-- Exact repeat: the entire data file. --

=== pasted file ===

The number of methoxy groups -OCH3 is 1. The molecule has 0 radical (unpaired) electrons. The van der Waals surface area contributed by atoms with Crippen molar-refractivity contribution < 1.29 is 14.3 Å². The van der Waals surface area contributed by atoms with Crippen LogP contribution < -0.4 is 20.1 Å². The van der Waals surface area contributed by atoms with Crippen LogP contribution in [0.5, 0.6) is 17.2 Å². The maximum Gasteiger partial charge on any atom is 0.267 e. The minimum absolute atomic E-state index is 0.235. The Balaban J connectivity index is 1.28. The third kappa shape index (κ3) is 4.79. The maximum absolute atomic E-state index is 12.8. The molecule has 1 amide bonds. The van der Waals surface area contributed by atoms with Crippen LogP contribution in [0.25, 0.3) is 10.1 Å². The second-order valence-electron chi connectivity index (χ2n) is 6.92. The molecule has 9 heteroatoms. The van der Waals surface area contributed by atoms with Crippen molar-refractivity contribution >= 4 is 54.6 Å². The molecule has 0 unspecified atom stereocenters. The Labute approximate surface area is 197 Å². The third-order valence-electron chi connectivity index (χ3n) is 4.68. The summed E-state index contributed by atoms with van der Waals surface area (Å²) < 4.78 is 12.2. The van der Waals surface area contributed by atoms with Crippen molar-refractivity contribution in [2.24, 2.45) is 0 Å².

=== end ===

The number of methoxy groups -OCH3 is 1. The molecule has 0 radical (unpaired) electrons. The van der Waals surface area contributed by atoms with Crippen molar-refractivity contribution < 1.29 is 14.3 Å². The van der Waals surface area contributed by atoms with Crippen LogP contribution < -0.4 is 20.1 Å². The van der Waals surface area contributed by atoms with Crippen LogP contribution in [0.5, 0.6) is 17.2 Å². The maximum Gasteiger partial charge on any atom is 0.267 e. The minimum absolute atomic E-state index is 0.235. The Balaban J connectivity index is 1.28. The third kappa shape index (κ3) is 4.79. The maximum absolute atomic E-state index is 12.8. The molecule has 1 amide bonds. The van der Waals surface area contributed by atoms with Crippen LogP contribution in [0.25, 0.3) is 10.1 Å². The second-order valence-electron chi connectivity index (χ2n) is 6.92. The molecule has 9 heteroatoms. The van der Waals surface area contributed by atoms with Crippen molar-refractivity contribution >= 4 is 54.6 Å². The molecule has 0 unspecified atom stereocenters. The Labute approximate surface area is 197 Å². The third-order valence-electron chi connectivity index (χ3n) is 4.68. The summed E-state index contributed by atoms with van der Waals surface area (Å²) < 4.78 is 12.2. The van der Waals surface area contributed by atoms with Crippen molar-refractivity contribution in [2.24, 2.45) is 0 Å².